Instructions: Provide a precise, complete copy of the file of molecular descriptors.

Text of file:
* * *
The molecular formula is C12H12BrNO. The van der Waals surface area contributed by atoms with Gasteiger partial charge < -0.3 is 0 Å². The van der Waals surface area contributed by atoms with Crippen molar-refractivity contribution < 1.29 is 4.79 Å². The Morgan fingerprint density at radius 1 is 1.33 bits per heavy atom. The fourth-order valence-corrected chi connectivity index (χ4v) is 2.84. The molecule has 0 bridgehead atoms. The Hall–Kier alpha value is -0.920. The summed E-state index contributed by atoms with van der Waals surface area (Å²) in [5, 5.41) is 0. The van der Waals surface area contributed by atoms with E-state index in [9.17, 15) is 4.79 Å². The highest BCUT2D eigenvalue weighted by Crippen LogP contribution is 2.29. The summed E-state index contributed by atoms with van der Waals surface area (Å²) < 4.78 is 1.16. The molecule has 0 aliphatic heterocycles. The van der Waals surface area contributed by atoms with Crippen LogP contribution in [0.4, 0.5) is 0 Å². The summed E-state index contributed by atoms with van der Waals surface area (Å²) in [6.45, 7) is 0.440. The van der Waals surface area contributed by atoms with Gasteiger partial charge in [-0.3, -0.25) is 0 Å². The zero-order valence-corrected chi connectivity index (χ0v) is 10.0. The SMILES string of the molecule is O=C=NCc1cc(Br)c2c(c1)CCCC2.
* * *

The molecular formula is C12H12BrNO. The van der Waals surface area contributed by atoms with Gasteiger partial charge < -0.3 is 0 Å². The van der Waals surface area contributed by atoms with Crippen molar-refractivity contribution < 1.29 is 4.79 Å². The Morgan fingerprint density at radius 1 is 1.33 bits per heavy atom. The fourth-order valence-corrected chi connectivity index (χ4v) is 2.84. The molecule has 0 bridgehead atoms. The Hall–Kier alpha value is -0.920. The summed E-state index contributed by atoms with van der Waals surface area (Å²) in [5, 5.41) is 0. The van der Waals surface area contributed by atoms with E-state index in [9.17, 15) is 4.79 Å². The highest BCUT2D eigenvalue weighted by Crippen LogP contribution is 2.29. The summed E-state index contributed by atoms with van der Waals surface area (Å²) < 4.78 is 1.16. The molecule has 0 aliphatic heterocycles. The van der Waals surface area contributed by atoms with Crippen LogP contribution in [0.4, 0.5) is 0 Å². The summed E-state index contributed by atoms with van der Waals surface area (Å²) in [6.45, 7) is 0.440. The van der Waals surface area contributed by atoms with Gasteiger partial charge in [-0.3, -0.25) is 0 Å². The zero-order valence-corrected chi connectivity index (χ0v) is 10.0. The SMILES string of the molecule is O=C=NCc1cc(Br)c2c(c1)CCCC2.